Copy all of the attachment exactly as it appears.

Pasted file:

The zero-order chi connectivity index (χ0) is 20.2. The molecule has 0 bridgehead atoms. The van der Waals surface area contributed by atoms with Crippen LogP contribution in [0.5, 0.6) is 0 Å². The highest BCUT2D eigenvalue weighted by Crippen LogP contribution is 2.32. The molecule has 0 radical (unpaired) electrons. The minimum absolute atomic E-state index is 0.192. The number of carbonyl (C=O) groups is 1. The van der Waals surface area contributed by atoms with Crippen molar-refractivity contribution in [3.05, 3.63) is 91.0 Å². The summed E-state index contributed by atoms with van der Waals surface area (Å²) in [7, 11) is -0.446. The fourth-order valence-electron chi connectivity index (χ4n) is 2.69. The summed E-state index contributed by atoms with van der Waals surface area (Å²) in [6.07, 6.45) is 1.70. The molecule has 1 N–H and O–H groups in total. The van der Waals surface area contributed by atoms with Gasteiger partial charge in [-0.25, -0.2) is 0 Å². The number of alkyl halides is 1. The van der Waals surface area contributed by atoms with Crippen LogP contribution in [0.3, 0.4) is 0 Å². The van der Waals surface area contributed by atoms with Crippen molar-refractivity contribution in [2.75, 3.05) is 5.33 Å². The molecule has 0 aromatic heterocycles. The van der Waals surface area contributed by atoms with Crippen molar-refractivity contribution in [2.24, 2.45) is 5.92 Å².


The zero-order chi connectivity index (χ0) is 20.2. The molecule has 0 bridgehead atoms. The van der Waals surface area contributed by atoms with Crippen LogP contribution in [0.5, 0.6) is 0 Å². The highest BCUT2D eigenvalue weighted by Crippen LogP contribution is 2.32. The molecule has 0 radical (unpaired) electrons. The minimum absolute atomic E-state index is 0.192. The number of carbonyl (C=O) groups is 1. The van der Waals surface area contributed by atoms with Crippen molar-refractivity contribution in [3.05, 3.63) is 91.0 Å². The summed E-state index contributed by atoms with van der Waals surface area (Å²) in [7, 11) is -0.446. The fourth-order valence-electron chi connectivity index (χ4n) is 2.69. The summed E-state index contributed by atoms with van der Waals surface area (Å²) in [6.07, 6.45) is 1.70. The molecule has 1 N–H and O–H groups in total. The van der Waals surface area contributed by atoms with Gasteiger partial charge in [-0.25, -0.2) is 0 Å². The number of alkyl halides is 1. The van der Waals surface area contributed by atoms with Crippen LogP contribution in [0.3, 0.4) is 0 Å². The van der Waals surface area contributed by atoms with Crippen molar-refractivity contribution in [2.75, 3.05) is 5.33 Å². The molecule has 0 aromatic heterocycles. The van der Waals surface area contributed by atoms with Crippen molar-refractivity contribution in [2.24, 2.45) is 5.92 Å².